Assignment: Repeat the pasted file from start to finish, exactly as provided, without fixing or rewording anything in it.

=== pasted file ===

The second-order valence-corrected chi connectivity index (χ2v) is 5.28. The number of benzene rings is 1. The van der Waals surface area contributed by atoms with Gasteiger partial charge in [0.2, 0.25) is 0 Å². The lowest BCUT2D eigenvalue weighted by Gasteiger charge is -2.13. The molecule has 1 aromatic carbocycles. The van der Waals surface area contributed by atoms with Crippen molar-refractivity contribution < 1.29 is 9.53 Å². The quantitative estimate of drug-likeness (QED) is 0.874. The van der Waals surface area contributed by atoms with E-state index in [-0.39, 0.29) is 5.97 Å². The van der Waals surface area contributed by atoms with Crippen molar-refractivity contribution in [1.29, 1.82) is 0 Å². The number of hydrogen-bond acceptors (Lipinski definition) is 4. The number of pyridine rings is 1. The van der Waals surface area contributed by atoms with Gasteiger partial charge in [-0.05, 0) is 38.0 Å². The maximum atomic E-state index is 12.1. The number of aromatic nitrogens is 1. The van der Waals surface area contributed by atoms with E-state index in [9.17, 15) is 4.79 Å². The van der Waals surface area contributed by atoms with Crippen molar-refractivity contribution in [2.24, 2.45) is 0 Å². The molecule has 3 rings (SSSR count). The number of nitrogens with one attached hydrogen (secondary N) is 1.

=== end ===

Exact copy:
The second-order valence-corrected chi connectivity index (χ2v) is 5.28. The number of benzene rings is 1. The van der Waals surface area contributed by atoms with Gasteiger partial charge in [0.2, 0.25) is 0 Å². The lowest BCUT2D eigenvalue weighted by Gasteiger charge is -2.13. The molecule has 1 aromatic carbocycles. The van der Waals surface area contributed by atoms with Crippen molar-refractivity contribution < 1.29 is 9.53 Å². The quantitative estimate of drug-likeness (QED) is 0.874. The van der Waals surface area contributed by atoms with E-state index in [-0.39, 0.29) is 5.97 Å². The van der Waals surface area contributed by atoms with Crippen molar-refractivity contribution in [1.29, 1.82) is 0 Å². The number of hydrogen-bond acceptors (Lipinski definition) is 4. The number of pyridine rings is 1. The van der Waals surface area contributed by atoms with Gasteiger partial charge in [-0.05, 0) is 38.0 Å². The maximum atomic E-state index is 12.1. The number of aromatic nitrogens is 1. The van der Waals surface area contributed by atoms with E-state index in [9.17, 15) is 4.79 Å². The van der Waals surface area contributed by atoms with Crippen molar-refractivity contribution in [2.24, 2.45) is 0 Å². The molecule has 3 rings (SSSR count). The number of nitrogens with one attached hydrogen (secondary N) is 1.